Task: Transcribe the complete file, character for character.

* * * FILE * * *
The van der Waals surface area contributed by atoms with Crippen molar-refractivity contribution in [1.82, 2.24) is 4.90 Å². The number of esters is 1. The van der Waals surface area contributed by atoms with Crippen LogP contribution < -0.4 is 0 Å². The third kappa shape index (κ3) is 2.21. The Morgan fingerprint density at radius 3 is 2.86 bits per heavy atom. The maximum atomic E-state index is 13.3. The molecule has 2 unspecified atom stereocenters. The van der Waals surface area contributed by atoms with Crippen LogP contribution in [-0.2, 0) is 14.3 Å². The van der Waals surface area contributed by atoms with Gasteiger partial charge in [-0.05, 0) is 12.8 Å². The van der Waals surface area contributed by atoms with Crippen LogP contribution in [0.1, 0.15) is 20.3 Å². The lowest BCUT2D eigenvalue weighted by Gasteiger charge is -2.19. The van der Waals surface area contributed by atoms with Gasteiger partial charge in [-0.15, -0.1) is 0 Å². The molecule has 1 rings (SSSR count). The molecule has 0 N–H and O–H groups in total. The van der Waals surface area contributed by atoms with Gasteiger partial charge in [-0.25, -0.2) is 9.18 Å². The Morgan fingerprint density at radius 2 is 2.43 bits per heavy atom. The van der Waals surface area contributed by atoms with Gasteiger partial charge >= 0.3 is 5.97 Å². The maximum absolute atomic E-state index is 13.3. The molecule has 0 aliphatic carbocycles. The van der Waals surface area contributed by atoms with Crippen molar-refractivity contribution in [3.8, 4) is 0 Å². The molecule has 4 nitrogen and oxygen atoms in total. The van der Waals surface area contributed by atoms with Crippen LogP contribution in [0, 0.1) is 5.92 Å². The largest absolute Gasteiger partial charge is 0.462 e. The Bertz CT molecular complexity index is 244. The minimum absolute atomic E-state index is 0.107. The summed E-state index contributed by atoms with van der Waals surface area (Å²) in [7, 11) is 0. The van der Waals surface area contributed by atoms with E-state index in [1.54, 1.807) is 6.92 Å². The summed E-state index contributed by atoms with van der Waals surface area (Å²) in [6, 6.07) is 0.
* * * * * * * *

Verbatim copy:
The van der Waals surface area contributed by atoms with Crippen molar-refractivity contribution in [1.82, 2.24) is 4.90 Å². The number of esters is 1. The van der Waals surface area contributed by atoms with Crippen LogP contribution < -0.4 is 0 Å². The third kappa shape index (κ3) is 2.21. The Morgan fingerprint density at radius 3 is 2.86 bits per heavy atom. The maximum atomic E-state index is 13.3. The molecule has 2 unspecified atom stereocenters. The van der Waals surface area contributed by atoms with Crippen LogP contribution in [-0.2, 0) is 14.3 Å². The van der Waals surface area contributed by atoms with Gasteiger partial charge in [-0.05, 0) is 12.8 Å². The van der Waals surface area contributed by atoms with Crippen LogP contribution in [0.1, 0.15) is 20.3 Å². The lowest BCUT2D eigenvalue weighted by Gasteiger charge is -2.19. The van der Waals surface area contributed by atoms with Gasteiger partial charge in [-0.15, -0.1) is 0 Å². The molecule has 1 rings (SSSR count). The molecule has 0 N–H and O–H groups in total. The van der Waals surface area contributed by atoms with Gasteiger partial charge in [-0.25, -0.2) is 9.18 Å². The Morgan fingerprint density at radius 2 is 2.43 bits per heavy atom. The van der Waals surface area contributed by atoms with Gasteiger partial charge >= 0.3 is 5.97 Å². The maximum absolute atomic E-state index is 13.3. The molecule has 0 aliphatic carbocycles. The van der Waals surface area contributed by atoms with Crippen molar-refractivity contribution in [3.8, 4) is 0 Å². The molecule has 4 nitrogen and oxygen atoms in total. The van der Waals surface area contributed by atoms with Crippen LogP contribution in [0, 0.1) is 5.92 Å². The largest absolute Gasteiger partial charge is 0.462 e. The Bertz CT molecular complexity index is 244. The minimum absolute atomic E-state index is 0.107. The summed E-state index contributed by atoms with van der Waals surface area (Å²) in [7, 11) is 0. The van der Waals surface area contributed by atoms with E-state index in [1.54, 1.807) is 6.92 Å². The summed E-state index contributed by atoms with van der Waals surface area (Å²) in [6, 6.07) is 0.